chor. She became unmanageable
and was driven helplessly on the reef
which runs around the harbor. She
struck broadside at 6 o'clock in the
morning. The shock caused her to
lurch and stagger back and she sank
in a moment in deep water. Most of
her men were under batches and
scarcely a soul of them escaped.
The German war ship Adler was
the next to succumb. She was lifted
bodily by a gigantic wave and cast
on her beam ends on the reef. A ter
rible struggle for life ensued among
the officers and sailors. Many plunged
into the raging surf and struck out,
some reaching the shore in safety.
Others clung to the rigging until the
masts fell. Of those in the rigging
only two gained shore. The captain
of the Adlerand several other officers
Meantime the United States steam
er Nipsic had been dragging her an
hors and drifting toward shore. The
captain, however, managed to keep
control and ran her on a sand bank.
The boats were immediately lowered,
and the whole company were saved
with the exception of six men. These
were drowned by the capsizing of a
The United States steamer Vanda
la was carried before the gale right
upon the reef. She struck with a ter
rible shock, hurling Capt. Schoon
maker against a Gatlin gun, and he
fell stunned. Before he could recover
a great wave swept the deck and he
was washed away with others into the
sea. The vessel sank fifty yards from
the Nipsic. Several of the officersand
men were washed overboard and
drowned. Others perished while mak
ing desperate efforts to swim to shore.
Some remained for hours in the rig
ging, but the heavy and swift suc
ceeding waves dashing over them,
carried them off one by one.
By this time night had set in.
Many natives and Europeans had
gathered on shore, all anxious to ren
der assistance to the unfortunate
crews, but owing to the darkness they
were wholly unable to be of service.
Soon after the Vandalia had sunk
te American war ship Trenton broke
from her anchorage and was driven
upon the wreck of the Vandalia,
whence she drifted to shore. The
bottom of the Trenton was complete
ly stove in, and her hold was half full
-As morning broke the German man
Af-war Olga, which had hitherto with
stood the gale, although much batter
Ad by the heavy seas that constantly
broke upon her, became unmanage
sble, and she was driven upon the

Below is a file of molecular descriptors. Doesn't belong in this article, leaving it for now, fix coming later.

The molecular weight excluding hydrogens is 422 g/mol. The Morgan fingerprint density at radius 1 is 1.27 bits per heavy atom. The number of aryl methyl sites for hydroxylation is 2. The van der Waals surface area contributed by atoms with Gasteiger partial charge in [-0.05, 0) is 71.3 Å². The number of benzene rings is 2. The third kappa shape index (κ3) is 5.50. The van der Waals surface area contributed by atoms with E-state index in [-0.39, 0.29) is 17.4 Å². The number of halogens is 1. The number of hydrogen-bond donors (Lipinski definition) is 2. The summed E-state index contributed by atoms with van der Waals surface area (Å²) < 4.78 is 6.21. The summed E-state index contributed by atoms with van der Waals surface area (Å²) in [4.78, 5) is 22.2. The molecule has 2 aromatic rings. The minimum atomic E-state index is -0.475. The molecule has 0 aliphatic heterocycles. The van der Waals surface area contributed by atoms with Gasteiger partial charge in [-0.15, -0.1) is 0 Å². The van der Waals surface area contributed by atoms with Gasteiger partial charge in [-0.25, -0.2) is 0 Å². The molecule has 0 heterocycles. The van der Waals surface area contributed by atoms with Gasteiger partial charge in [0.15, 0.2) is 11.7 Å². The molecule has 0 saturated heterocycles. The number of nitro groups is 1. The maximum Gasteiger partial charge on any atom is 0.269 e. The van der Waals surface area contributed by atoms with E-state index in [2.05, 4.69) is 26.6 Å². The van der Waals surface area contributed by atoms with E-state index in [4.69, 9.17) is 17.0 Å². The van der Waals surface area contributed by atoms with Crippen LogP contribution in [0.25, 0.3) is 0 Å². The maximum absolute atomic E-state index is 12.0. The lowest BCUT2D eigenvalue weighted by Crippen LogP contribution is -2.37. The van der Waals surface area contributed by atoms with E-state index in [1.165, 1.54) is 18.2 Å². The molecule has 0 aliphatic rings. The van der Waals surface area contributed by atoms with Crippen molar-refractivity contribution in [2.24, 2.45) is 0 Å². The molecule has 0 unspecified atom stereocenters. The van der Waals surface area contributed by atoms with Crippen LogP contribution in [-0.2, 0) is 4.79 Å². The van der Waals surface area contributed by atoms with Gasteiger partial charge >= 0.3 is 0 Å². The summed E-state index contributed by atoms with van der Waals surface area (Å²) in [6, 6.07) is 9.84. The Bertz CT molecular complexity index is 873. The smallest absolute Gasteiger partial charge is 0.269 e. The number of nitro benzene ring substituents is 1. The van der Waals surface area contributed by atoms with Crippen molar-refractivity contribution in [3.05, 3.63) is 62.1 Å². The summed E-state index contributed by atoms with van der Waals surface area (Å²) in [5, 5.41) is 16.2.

beach where she lay in a tolerably
The following is the record of the
flieers and men lost:
Eber,, captain and all other officers
exept one,.and seventy-four men.
Vandalia, captain, four officers, and
Nipsic, seven men.
Adler, altogether figteen persons,.
Mantafa sent a number of m~en to
~he asistance of the ships. They
-endered splendid aid in trying to.
bat the Olga.
BUCKLEN'S ARNICA SAILE
The best salve in the would for Cuts,
Bruises, Sores, Ulcers, Salt Rheum, Fever
Seres, Tetter, Chapped Bands, Chilblains,.
Dorns,.anid all Skin Eruptions, and posi
ively cures Piles, or no pay required. It
s guaranteed to give perfect satisfaction or
noney refanded. Pnree 25 eents per box.
For sale by J. (i Dinkins & Co.
IS CONSU flN INCURABLE ?
Bead the following: Mr. C. H. Morris,
iewark, Ark., says: "Was down with Ab
scess ot Lungs, and friends and physicians
pronounced me an Incurable Consumptive.
Began taking Dr. King's New Discovery for
Donsumption, am now on my third bottle,
md able to oversee the work on my farm.
[t is the finest medicine ever made."
Jesse Middlewart, Decatur, Ohio, says:
Bad it not been for Dr. King's New Discov
iry for Consumption I would have died of
Lung Troubles. Was given up by doctors.
Am now in best of health." Try it. Sam
e bottles free at Dinkins & Co.'s Drug
This remedy is becoming so well known
and so popular as to need no special men
tion, All who have -used Electric Bitters
sing the same song of prais.--A purer
medicine does not exist and it is guaran
teed to do all that is claimed. Electric
Bitters will cure all diseases of the Liver
sd Kidneys, will remotre Pimples, Boils,
Salt Rhenmm and other affections caused by
unpue blood.-Will drive Malaria from
the system and prevent as well as cure all
Malarial fevers.--For cure of Headache,
Constipation and Indigestion try Electric
Bitters. Entire satisfaction is guaranteed,
or money refunded. Price 50 cts. and $1.00
per bottle at Dinkins & Co.'s Drug Store.
Wanamaker Favors Prohibition.
Pmz.mwzx.a, March 31.-Postmaster
General Waanaker mide his first public
utterance to-day on the question of high
ticense and prohibition. He declared in fa
vor of the constitutional amendment and
exhorted eight hundred persons who liaten
ed to his words to work, pray and vote for it
DEAFNESS CAN'T BE CURED
by local application. as they cannot reach
the diseased portion of the ear. There is
only one way to cure- deafness, and that is
by constitutional remedies. Deafness is
caused by an inflamed condition of the
mucus lining of the eustachian tube. When
this tub3 gets inflmed you have a sumbling
sound or imperfect hearing, and -when it is
entirely closed cdeafness is the result, and
unless the inflummation can be taken. out
and this tube restored to its normahcondi
ion, hearing will be destroyed forever;pnine
cases out of ten are caused by catarrha,
which is nothing but an inflamed condition
of the mucus surfaces.
We will give one hundred& dollars forany
case of deafness (caused by catarrh) that we
cannot cure by taking Hall's catarrh cnre.
Send for circulars free.
F. J. CHxENEY & Co., Toledo, 0.